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Expert Elder Care Guidance
Expert Elder Care Guidance
Our family is reeling from my father’s recent terminal cancer diagnosis. The nurse told us that we’d go through different emotional stages of handling my father’s end-of-life care. I’d like to get a better understanding of those stages. Can you help?
None of us is truly prepared for what we’ll feel and do when a loved one is given a life-ending diagnosis. Even the life of a beloved centenarian feels short under these circumstances. But it does help to know how to navigate your own emotional journey.
Your father’s nurse was likely referring to the most well known description of what people feel when they are confronted with a life-ending illness. In her groundbreaking book “On Death and Dying,” psychiatrist Elizabeth Kubler-Ross introduced what is now known as the five stages of the grief cycle – or five stages of loss. Grief also is a psychological response to death, as well as other emotional trauma such as divorce, loss of job or a major catastrophe.
Your family, your father and you will likely go through one or all of these stages – and each at your own pace. Kubler-Ross never meant for the stages to be taken literally; we don’t go through them step by step or in the order she presents them. Some of us move in and out of various stages, some remain trapped in one, others revisit them, and some might skip stages altogether. But all in all, her model provides a worthy guide based on years of study and experience that might help you better understand and appreciate the barrage of emotions coming your way.
Kubler-Ross’ model is sometimes referred to by the acronym DABDA, which stands for denial, anger, bargaining, depression and acceptance. Here’s how a person’s emotions play out when coping with grief, according to her model:
Denial: “I’m OK. This really isn’t happening to me.” Denial is a natural reaction to information that’s catastrophic and life-changing. It’s the mind’s buffer to a terrible reality allowing you a “time-out” and a chance to re-group. Because the reality can’t be escaped when it comes to dying and death, it serves as a temporary defense against an impending crisis.
Anger: “Why me? It’s just not fair!” The mere act of asking this question signals that an individual is no longer in denial. But the reality makes the person angry, volatile and upset. The person might displace anger by finding fault with others, act out against any form of treatment or turn inward and blame him or herself. You’ll need to be understanding and allow your loved one to vent anger without taking it personally. It’s a trying stage for everyone.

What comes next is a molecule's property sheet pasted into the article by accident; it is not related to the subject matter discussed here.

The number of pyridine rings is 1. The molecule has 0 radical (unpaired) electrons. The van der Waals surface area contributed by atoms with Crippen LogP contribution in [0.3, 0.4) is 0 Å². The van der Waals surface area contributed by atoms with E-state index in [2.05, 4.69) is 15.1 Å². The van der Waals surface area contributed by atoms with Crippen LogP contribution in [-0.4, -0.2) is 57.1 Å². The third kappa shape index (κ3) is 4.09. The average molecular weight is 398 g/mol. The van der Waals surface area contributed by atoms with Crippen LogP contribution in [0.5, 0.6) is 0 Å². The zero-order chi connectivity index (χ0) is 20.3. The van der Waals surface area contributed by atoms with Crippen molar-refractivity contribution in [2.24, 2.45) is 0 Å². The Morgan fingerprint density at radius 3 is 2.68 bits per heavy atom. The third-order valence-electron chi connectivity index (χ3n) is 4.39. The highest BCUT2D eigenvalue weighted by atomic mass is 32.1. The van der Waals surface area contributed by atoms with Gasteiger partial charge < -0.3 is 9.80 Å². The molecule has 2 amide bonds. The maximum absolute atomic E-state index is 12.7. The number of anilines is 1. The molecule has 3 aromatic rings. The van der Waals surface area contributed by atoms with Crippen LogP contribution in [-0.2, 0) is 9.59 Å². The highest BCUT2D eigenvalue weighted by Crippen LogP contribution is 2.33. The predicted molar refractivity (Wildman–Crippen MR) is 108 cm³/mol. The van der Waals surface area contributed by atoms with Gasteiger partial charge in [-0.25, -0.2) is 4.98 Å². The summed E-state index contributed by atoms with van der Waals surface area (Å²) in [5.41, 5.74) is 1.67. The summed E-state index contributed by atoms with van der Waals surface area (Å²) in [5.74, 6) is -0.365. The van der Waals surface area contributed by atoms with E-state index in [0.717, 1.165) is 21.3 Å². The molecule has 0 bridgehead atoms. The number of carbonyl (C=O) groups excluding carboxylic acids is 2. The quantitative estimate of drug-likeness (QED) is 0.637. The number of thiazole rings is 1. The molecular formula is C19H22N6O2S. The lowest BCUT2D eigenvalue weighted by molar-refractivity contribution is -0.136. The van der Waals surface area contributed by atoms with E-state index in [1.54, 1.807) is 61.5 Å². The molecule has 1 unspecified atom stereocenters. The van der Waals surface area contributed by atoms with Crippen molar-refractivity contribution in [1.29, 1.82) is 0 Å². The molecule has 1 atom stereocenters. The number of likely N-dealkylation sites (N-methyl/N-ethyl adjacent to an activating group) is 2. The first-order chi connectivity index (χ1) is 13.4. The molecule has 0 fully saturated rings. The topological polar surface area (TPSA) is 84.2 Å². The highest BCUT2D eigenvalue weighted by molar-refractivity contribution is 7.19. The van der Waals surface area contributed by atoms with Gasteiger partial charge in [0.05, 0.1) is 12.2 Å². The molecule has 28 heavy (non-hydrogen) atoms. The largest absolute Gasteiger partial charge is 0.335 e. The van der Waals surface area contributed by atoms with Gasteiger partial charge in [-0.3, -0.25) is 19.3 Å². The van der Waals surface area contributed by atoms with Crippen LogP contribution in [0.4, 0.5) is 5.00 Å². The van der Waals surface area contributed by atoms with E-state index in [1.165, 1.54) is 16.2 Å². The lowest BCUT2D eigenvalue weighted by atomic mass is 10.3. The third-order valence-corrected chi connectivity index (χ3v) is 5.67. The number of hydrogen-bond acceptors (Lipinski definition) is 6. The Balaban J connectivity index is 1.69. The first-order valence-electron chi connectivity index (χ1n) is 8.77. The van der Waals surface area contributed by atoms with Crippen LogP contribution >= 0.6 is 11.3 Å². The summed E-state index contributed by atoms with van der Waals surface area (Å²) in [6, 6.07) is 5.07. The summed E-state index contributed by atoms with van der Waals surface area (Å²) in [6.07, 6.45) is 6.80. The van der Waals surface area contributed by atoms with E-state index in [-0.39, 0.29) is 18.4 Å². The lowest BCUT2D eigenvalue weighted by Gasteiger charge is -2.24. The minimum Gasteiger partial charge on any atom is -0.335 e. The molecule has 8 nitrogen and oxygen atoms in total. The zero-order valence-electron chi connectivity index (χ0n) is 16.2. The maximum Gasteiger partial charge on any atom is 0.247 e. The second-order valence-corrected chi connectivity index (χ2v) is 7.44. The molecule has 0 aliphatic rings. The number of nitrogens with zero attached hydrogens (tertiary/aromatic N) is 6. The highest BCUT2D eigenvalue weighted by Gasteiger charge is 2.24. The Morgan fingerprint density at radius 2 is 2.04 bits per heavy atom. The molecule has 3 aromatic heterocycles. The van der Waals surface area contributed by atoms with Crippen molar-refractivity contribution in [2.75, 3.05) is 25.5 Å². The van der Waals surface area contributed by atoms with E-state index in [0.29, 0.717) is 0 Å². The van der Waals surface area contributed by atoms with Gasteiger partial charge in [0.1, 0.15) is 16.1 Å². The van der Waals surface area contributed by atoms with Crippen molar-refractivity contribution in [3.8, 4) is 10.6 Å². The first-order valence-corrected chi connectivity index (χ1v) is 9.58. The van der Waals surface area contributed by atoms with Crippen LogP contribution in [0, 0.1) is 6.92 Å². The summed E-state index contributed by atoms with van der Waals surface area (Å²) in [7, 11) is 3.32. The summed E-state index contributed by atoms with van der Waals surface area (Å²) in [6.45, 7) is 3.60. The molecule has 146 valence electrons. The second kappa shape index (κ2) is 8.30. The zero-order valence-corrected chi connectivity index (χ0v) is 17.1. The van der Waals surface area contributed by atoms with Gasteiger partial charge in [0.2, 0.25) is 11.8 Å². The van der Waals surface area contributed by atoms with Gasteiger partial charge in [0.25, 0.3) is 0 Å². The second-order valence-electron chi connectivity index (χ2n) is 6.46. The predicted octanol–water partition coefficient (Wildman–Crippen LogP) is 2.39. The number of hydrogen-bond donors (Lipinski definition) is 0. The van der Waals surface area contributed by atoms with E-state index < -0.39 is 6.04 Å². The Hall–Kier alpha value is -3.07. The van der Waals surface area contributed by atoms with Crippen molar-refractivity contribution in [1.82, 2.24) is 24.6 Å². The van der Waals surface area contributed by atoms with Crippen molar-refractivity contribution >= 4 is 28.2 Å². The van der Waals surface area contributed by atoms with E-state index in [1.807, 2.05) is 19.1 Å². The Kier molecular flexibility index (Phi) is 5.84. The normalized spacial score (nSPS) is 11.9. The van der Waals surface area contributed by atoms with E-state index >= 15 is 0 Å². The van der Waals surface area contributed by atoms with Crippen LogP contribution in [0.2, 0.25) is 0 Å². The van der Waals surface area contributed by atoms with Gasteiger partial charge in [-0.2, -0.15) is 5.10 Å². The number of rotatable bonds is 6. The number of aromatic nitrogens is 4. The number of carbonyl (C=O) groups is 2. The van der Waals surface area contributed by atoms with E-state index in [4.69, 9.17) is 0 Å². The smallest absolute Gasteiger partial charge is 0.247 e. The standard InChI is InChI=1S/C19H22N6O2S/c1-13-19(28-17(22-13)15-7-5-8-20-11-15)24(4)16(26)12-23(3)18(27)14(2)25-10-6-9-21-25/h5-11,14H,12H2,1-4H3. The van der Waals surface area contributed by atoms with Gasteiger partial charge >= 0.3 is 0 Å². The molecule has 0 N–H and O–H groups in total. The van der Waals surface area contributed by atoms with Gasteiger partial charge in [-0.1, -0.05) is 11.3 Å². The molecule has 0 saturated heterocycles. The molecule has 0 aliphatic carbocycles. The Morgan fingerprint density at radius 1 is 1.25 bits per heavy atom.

Bargaining: “If I make amends or do something good, then maybe I can buy more time.” This stage starts with an internal conversation with whomever the person believes is his or her God or higher power. The hope is that if certain favorable actions are taken, the reward will be more time or beating the odds of dying altogether. It’s not uncommon for the bargaining to be linked to surviving long enough to attend a significant life event such as a daughter’s wedding, the birth of a grandchild or the completion of a major project.
Depression: “I’m so incredibly sad. Why go on?” During this stage, the dying person begins mourning his or her own death and the loss of all he or she knows. Some experts refer to this as “anticipatory grief.” Regret, fear, crying and wanting to be alone are all psychological responses that can be expected. It is a heartbreaking, necessary process and not something you can simply treat with cheerful encouragement.
Acceptance: “It’s my time, and I’m OK with it.” Reaching this stage is expressed in as many ways as there are fingerprints. But underneath it all is a deep sense of having come to terms with one’s mortality. For some, it might take the form of a sense of peace and calm, while others see it as their fate and see no reason to fight it. It’s not unusual for the dying person to reach this stage long before his or her family members. As a result, it might appear to those who are still struggling that their loved one has become emotionally detached.
It’s not surprising that such a daunting, life-changing event leads to such a wide range of emotions, and why it’s so unlikely that you and your family will be on the same page throughout the process. Many liken it to a roller-coaster ride and there’s no getting off. Be patient with one another. If someone is angry, let the person express it, and don’t take it personally. If another is in denial, let the person remain in the “unrealistic” cocoon until he or she’s ready to cope with the harsh reality that lies ahead. Grieving is natural. Don’t suffocate it by avoiding the sadness and pain that comes with loss.
Hospice care can be a compassionate and learned resource for all of you. Be sure to seek it out.
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